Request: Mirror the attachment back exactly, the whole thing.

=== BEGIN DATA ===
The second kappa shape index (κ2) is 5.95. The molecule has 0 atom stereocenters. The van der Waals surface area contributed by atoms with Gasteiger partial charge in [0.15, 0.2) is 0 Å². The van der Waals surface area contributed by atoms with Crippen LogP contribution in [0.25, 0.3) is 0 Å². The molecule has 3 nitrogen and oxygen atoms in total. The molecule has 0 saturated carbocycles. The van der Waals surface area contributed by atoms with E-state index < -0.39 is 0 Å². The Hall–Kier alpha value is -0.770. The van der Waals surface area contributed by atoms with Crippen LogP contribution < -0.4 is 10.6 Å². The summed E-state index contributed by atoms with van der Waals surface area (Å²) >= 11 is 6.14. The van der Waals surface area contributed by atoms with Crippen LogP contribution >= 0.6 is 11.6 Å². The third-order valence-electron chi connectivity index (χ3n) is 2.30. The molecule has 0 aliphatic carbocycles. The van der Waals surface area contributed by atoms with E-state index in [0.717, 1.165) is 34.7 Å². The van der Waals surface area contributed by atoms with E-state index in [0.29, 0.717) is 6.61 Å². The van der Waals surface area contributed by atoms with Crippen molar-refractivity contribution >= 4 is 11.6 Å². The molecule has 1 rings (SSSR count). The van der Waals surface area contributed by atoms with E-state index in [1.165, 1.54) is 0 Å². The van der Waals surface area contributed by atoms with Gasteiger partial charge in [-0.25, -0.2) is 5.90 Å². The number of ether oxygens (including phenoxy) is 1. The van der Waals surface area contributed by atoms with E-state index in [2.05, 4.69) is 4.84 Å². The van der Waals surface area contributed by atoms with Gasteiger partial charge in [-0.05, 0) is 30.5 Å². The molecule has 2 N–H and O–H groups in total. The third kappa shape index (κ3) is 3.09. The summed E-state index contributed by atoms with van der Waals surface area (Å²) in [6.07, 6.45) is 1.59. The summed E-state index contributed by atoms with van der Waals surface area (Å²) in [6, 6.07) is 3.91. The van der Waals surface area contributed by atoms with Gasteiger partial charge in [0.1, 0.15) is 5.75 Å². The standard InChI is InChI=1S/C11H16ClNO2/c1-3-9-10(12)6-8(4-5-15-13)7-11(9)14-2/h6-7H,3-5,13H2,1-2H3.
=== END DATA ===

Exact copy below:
The second kappa shape index (κ2) is 5.95. The molecule has 0 atom stereocenters. The van der Waals surface area contributed by atoms with Gasteiger partial charge in [0.15, 0.2) is 0 Å². The van der Waals surface area contributed by atoms with Crippen LogP contribution in [0.25, 0.3) is 0 Å². The molecule has 3 nitrogen and oxygen atoms in total. The molecule has 0 saturated carbocycles. The van der Waals surface area contributed by atoms with E-state index < -0.39 is 0 Å². The Hall–Kier alpha value is -0.770. The van der Waals surface area contributed by atoms with Crippen LogP contribution < -0.4 is 10.6 Å². The summed E-state index contributed by atoms with van der Waals surface area (Å²) >= 11 is 6.14. The van der Waals surface area contributed by atoms with Crippen LogP contribution >= 0.6 is 11.6 Å². The third-order valence-electron chi connectivity index (χ3n) is 2.30. The molecule has 0 aliphatic carbocycles. The van der Waals surface area contributed by atoms with E-state index in [0.717, 1.165) is 34.7 Å². The van der Waals surface area contributed by atoms with E-state index in [0.29, 0.717) is 6.61 Å². The van der Waals surface area contributed by atoms with Crippen molar-refractivity contribution >= 4 is 11.6 Å². The molecule has 1 rings (SSSR count). The van der Waals surface area contributed by atoms with E-state index in [1.165, 1.54) is 0 Å². The van der Waals surface area contributed by atoms with Gasteiger partial charge in [-0.25, -0.2) is 5.90 Å². The number of ether oxygens (including phenoxy) is 1. The van der Waals surface area contributed by atoms with E-state index in [2.05, 4.69) is 4.84 Å². The van der Waals surface area contributed by atoms with Gasteiger partial charge in [-0.05, 0) is 30.5 Å². The molecule has 2 N–H and O–H groups in total. The third kappa shape index (κ3) is 3.09. The summed E-state index contributed by atoms with van der Waals surface area (Å²) in [6.07, 6.45) is 1.59. The summed E-state index contributed by atoms with van der Waals surface area (Å²) in [6, 6.07) is 3.91. The van der Waals surface area contributed by atoms with Gasteiger partial charge in [0.1, 0.15) is 5.75 Å². The standard InChI is InChI=1S/C11H16ClNO2/c1-3-9-10(12)6-8(4-5-15-13)7-11(9)14-2/h6-7H,3-5,13H2,1-2H3.